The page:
THE MYTH:

RUNNING ON EMPTY IS A SMART WAY TO BURN EXTRA FAT

THE TRUTH:
In theory, because your blood sugar and muscle carbohydrate levels are low after an overnight fast, running before breakfast forces your body to use fat as its main fuel. "But exercising on an empty stomach is like trying to run your car without gas," says Stoler. "You need carbs in your system to start your engine and to keep it going strong to burn more total calories." Not only do muscles prefer to run on carbs, but so does your brain. "Exercising with brain fog reduces intensity and increases injury risk," says Stoler. She suggests fueling up with 100 to 200 calories (of easily digestible carbs like fruit juice, yogurt, or dried fruit) about 30 minutes before a morning workout. "This also cuts down on postexercise hunger and curbs overeating," she adds.


THE MYTH:
YOU CAN SPOT-REDUCE FAT

THE TRUTH:
Many runners spend too much of their gym time doing a bazillion crunches in pursuit of rock-solid abs or banging out hundreds of reps on the inner and outer thigh machines to melt away stubborn fat pockets. But the only way you can spotreduce is with liposuction. "When you exercise, your body taps into energy stores from everywhere, not just one place," says exercise physiologist Pete McCall, a trainer certified by the American Council on Exercise. McCall adds that by overexercising one area of your body, you raise the risk of suffering an injury. "It's good to have a strong core, but too many crunches can overtighten abdominals and lead to back problems." McCall suggests targeting a particular body part no more than three times a week, and focusing on a balanced full-body program. "This will help create a calorie deficit, and ultimately that's the only thing that's going to slim those thighs and trim your belly."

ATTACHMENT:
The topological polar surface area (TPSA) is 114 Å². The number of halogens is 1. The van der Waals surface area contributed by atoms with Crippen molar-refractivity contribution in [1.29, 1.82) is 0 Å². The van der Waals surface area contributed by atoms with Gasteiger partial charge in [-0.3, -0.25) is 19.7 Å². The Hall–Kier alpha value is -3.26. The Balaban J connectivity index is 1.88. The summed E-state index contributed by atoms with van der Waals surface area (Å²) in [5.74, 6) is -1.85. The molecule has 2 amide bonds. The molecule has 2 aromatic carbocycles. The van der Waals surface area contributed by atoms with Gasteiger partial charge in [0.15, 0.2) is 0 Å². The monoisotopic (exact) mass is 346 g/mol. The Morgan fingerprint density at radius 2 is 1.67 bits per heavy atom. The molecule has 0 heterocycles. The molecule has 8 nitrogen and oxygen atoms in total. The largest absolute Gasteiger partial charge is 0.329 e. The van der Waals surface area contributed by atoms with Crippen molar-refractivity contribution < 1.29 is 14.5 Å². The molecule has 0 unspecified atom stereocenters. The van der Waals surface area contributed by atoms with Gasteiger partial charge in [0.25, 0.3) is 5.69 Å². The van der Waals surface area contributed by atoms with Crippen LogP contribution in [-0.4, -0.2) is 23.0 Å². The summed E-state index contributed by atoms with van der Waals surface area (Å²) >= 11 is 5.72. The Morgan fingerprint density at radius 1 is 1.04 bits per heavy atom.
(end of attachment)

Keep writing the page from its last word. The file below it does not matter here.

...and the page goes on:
The Burning Question: Just how many calories did that workout torch?

Many of us think running burns 100 calories per mile—but this is only true if you weigh 139 pounds. To calculate your burn per mile, multiply your weight in pounds by .72. A 175-pound runner burns 126 calories per mile; a 120-pound runner burns just 86. And if you run faster, you don't burn more calories per mile--but you do burn more per minute.